This recipe comes from the brand-new book by Alice Medrich, she of so many great sweets, and I’ve already baked four batches of them. (Admittedly, two and a half of those were for an event to celebrate her book. Another half batch went into my mouth. And the last batch is for gifting, if they survive the weekend.) There’s a lot of talk these days about using whole grain flours for flavor as opposed to using them for reasons of health, and while the latter is certainly admirable, I’m on board for flavor. Let’s be clear about that. These cookies would probably be very nice with white flour, but what makes them work, really work, is the whole wheat flour. I fed them to my friend Olaiya, and she told me she would have never known that the flavor she was tasting was wheat. She thought it was some sort of warm, nutty mystery spice. Whole wheat flour is also a smart tweak, texture-wise: a sablé cookie should have a crumbly, pleasantly sandy feel - sable is French for “sand” - and the natural coarseness of whole wheat accentuates that. They crumble almost instantly, and then they start to melt, and the cacao nibs kick in with exactly the right amount of crunch. Would it be weird to say that these cookies feel nice between my teeth? I’m all for weird. They feel nice between my teeth.


Whole Wheat Sablés with Cacao Nibs
From Alice Medrich’s Chewy Gooey Crispy Crunchy Melt-in-Your-Mouth Cookies

This recipe is particularly quick to assemble if you get out a scale and use weight measurements. So quick! I used whole wheat pastry flour because I keep it around (for scones, mostly), but you can also use a mixture of regular whole wheat flour and white flour. And I don’t see any reason why you couldn’t substitute white whole wheat flour for the regular whole wheat, if you have it. Oh, and if you live in Seattle or nearby, try the cacao nibs from Theo. They’re the best I’ve had.

2 cups (9 oz.) whole wheat pastry flour, OR 1 cup (4.5 oz.) all-purpose flour plus 1 scant cup (4 oz.) whole wheat flour
14 Tbsp. (1 ¾ sticks) unsalted butter, softened
½ cup (3 ½ oz.) sugar
¼ tsp. salt
1 tsp. vanilla extract
1/3 cup (about 1 ¼ oz.) roasted cacao nibs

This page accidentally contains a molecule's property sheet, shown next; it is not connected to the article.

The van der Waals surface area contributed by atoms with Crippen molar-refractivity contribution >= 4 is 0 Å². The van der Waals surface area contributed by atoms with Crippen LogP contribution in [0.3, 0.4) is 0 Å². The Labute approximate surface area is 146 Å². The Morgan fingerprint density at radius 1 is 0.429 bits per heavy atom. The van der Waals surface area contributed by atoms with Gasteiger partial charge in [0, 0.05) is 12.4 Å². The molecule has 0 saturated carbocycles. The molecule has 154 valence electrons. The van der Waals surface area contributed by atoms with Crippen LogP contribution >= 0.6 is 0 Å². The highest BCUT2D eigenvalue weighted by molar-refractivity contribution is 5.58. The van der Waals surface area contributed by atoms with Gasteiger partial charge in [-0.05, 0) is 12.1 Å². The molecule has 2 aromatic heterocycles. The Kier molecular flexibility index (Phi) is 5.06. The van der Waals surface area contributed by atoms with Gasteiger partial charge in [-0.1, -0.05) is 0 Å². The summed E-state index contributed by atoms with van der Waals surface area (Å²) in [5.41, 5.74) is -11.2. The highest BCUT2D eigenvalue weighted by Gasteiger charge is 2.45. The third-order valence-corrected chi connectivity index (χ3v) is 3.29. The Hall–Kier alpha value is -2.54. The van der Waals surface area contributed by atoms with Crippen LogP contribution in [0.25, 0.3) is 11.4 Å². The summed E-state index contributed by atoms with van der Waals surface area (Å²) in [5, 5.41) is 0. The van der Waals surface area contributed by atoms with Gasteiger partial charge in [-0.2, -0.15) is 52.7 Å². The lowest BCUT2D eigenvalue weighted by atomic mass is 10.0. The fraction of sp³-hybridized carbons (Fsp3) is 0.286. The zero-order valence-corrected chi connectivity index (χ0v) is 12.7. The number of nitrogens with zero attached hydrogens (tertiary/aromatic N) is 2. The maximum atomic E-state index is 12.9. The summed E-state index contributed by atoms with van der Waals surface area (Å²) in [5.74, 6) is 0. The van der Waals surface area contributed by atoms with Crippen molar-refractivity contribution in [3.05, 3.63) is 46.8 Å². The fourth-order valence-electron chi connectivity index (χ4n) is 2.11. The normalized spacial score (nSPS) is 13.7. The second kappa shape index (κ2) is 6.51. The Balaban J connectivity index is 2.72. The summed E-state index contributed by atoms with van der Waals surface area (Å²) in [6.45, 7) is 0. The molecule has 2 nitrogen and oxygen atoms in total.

If using the two flours, combine them in a bowl, and mix with a whisk or fork.

In a medium bowl, with a large spoon or an electric mixer, beat the butter with the sugar, salt, and vanilla until smooth and creamy but not fluffy, about 1 minute (with the mixer). Scrape down the sides of the bowl with a spatula, and add the nibs. Beat briefly to incorporate. Add the flour, and mix until just incorporated. Scrap the dough into a mass and, if necessary, knead it a little with your hands to make sure that the flour is completely incorporated. Form the dough into a 12-by-2-inch log. Wrap and refrigerate for at least 2 hours, or overnight.

Set racks in the upper and lower thirds of the oven, and preheat the oven to 350°F. Line 2 cookie sheets with parchment paper.

Use a sharp knife to cut the cold dough log into ¼-inch-thick slices. Place the cookies at least 1 ½ inches apart on the prepared sheet pans.

Bake for 12 to 14 minutes, or until the cookies are light golden brown at the edges, rotating the pans from top to bottom and front to back halfway through the baking time. Cool the cookies for a minute on the pans, then transfer them (with or without their parchment) to a rack to cool completely. Repeat with remaining dough.

These cookies are good on the first day, but they’re best with a little age, after at least a day or two. Store in an airtight container at room temperature for up to a month.

Yield: about 48 cookies